What can you do to gain as much exposure as possible? Engage your audience! Music events have a great power to engage the audience – think Coachella and the million of photos and videos uploaded by the participants on their own social media channels. This is what makes Coachella the main musical event of the year and brands can benefit from this opportunity as well. The keyword here is “live event”. When people attend live events, they engage easier, because they are emotionally connected.

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The profile of the average music festival enthusiast is someone of 18-30 years old, who is quick to act on emotions and is active on social media. To understand better the phrase “act on emotions” think of the decision to spend hundreds of dollars on a ticket to a music festival: is it rational or emotional?

A study conducted by Momentum Worldwide showed that people who attend a branded live event are 65% more likely to recommend the brand afterwards and 59% more likely to buy from the brand afterwards.

Digital and traditional methods complement each other.

For a millennial who is highly active on social media, it may seem intuitive to use the online medium to discover new tunes. The reality is twisted: 78% of millennials find new music by listening to radio, which is a traditional medium.

Despite this, Twitter is the main platform where the audience meets the artist and share the news about live music events.

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H&M tested the results of this study when they launched their Fashion Against AIDS campaign on radio in 2008. The campaign had a great impact, as it was offering 500 tickets to an Estelle performance, which was going to be held at an yet unknown location. Social media was also used during this campaign. At the end, the entire marketing campaign showed the combo of millennials, music and social media can sell 50k designer T-shirts and attract 17k entries.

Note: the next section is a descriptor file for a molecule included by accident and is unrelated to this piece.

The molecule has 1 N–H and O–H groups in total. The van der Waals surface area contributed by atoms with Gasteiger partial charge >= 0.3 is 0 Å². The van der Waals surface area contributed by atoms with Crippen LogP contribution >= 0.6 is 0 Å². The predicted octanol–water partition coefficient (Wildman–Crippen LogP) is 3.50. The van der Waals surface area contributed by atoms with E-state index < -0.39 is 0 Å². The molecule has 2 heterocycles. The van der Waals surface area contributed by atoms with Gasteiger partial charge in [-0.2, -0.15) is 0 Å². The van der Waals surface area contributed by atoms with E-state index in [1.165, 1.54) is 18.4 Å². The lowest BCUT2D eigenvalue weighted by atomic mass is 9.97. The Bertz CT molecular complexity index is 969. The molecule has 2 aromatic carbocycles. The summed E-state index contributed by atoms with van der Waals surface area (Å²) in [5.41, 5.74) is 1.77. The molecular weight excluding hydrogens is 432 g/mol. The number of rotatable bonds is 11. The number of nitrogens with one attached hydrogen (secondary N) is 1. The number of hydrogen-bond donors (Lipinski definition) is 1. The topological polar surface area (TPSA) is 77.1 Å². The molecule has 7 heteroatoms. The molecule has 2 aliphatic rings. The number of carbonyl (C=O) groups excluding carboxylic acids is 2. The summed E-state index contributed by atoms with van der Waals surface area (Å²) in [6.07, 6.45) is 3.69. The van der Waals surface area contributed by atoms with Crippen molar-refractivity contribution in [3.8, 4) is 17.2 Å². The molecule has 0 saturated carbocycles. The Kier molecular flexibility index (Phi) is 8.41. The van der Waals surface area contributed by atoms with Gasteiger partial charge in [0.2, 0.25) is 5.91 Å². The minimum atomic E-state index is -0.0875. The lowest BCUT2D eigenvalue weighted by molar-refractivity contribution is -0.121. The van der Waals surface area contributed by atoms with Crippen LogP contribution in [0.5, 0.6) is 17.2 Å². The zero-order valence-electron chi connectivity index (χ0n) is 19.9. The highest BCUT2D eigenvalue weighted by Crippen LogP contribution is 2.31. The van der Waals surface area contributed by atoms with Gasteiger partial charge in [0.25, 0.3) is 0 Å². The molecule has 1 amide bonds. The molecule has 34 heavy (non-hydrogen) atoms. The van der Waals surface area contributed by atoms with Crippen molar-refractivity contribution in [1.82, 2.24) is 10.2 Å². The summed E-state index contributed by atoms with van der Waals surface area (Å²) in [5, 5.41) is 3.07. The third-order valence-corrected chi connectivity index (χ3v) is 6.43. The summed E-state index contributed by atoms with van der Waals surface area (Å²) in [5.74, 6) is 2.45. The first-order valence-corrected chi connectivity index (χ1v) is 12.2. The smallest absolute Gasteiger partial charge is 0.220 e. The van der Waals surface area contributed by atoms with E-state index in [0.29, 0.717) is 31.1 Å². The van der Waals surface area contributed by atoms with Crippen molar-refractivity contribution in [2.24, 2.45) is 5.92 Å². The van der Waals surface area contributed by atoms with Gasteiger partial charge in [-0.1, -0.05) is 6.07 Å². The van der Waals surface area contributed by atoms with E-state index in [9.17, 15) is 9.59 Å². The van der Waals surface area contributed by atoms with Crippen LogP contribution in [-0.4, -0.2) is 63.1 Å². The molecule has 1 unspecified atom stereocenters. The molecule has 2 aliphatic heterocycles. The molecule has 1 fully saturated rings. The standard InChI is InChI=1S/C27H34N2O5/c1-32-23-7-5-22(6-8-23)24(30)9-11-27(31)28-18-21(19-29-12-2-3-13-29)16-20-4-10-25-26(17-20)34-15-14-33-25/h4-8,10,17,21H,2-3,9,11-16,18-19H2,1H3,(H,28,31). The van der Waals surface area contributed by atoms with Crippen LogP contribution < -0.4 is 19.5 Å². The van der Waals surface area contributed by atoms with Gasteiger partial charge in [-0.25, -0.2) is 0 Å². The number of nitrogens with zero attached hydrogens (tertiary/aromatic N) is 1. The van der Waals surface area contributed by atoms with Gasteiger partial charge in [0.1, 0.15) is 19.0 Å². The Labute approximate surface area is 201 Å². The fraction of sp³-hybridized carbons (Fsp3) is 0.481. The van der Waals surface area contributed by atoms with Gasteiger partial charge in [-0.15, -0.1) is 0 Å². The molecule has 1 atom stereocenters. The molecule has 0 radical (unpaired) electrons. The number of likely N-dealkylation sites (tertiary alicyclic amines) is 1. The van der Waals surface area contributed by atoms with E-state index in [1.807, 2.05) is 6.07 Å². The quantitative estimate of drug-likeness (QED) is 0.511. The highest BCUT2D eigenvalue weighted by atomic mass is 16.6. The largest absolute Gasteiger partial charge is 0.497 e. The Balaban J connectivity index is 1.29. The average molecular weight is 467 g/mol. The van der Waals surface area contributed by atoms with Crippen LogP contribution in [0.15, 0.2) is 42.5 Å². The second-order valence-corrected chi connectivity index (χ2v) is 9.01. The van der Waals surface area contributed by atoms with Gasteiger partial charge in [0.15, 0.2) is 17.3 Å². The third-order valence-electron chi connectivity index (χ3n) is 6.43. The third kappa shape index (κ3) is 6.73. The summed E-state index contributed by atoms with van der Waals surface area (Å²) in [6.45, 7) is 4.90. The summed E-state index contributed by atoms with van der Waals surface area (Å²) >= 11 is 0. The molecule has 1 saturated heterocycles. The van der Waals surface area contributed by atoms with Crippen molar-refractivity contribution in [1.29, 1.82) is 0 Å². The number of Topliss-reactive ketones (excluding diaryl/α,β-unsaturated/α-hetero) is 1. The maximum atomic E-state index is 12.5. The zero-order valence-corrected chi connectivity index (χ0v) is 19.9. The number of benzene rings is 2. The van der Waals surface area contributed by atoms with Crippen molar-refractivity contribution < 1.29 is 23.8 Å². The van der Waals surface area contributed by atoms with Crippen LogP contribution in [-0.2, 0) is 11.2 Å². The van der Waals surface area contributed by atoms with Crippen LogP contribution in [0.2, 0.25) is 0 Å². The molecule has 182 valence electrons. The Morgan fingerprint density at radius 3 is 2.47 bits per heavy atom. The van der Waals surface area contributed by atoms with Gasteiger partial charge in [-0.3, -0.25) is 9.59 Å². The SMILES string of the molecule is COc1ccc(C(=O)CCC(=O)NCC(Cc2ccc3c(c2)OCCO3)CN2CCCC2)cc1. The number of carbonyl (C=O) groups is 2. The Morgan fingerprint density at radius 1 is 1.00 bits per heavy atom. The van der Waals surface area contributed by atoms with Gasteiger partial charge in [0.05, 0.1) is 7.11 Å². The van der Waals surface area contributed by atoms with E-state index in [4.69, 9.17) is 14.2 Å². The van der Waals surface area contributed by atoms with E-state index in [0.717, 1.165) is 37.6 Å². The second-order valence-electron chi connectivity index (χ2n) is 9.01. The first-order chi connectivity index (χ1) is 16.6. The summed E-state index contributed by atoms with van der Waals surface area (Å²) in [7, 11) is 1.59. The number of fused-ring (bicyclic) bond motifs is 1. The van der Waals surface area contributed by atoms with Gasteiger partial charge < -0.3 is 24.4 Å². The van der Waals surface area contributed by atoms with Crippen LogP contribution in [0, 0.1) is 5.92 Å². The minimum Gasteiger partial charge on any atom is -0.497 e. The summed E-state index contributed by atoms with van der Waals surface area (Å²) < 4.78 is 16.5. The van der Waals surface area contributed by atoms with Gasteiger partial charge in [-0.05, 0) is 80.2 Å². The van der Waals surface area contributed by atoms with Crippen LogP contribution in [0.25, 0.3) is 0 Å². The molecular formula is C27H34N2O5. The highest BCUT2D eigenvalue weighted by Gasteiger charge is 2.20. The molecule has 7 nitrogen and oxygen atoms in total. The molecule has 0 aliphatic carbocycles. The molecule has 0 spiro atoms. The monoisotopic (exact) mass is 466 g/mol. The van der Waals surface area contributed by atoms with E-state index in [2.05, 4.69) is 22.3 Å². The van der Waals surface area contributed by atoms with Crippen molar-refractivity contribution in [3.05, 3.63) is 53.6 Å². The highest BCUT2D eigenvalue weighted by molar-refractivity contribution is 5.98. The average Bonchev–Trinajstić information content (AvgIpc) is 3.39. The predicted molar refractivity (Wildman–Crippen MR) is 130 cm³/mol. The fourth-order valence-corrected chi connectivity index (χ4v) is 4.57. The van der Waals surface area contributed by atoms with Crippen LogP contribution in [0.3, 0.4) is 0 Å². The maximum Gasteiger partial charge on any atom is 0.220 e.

The conclusion on the power of music marketing on millennials.

Millennials are breathing music on their social media accounts and technology advancements are keeping us closer to our favorite tunes and artists, while we love to interact digitally with our idols, we also love to see them in live events. In fact, the general lack of social interaction is pushing millennials to crave more and more live music events, where they can get a physical and emotional experience.

All these make music a great marketing tool for millennials, so branded live music events are going to bloom in the future, as more and more companies use music to reach and engage their audience.

Featured photo credit: Unsplash via images.unsplash.com

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Last Updated on February 13, 2019

10 Things Happy People Do Differently

10 Things Happy People Do Differently

Think being happy is something that happens as a result of luck, circumstance, having money, etc.? Think again.

Happiness is a mindset. And if you’re looking to improve your ability to find happiness, then check out these 10 things happy people do differently.

Happiness is not something ready made. It comes from your own actions. -Dalai Lama

1. Happy people find balance in their lives.

Folks who are happy have this in common: they’re content with what they have, and don’t waste a whole lot of time worrying and stressing over things they don’t. Unhappy people do the opposite: they spend too much time thinking about what they don’t have. Happy people lead balanced lives. This means they make time for all the things that are important to them, whether it’s family, friends, career, health, religion, etc.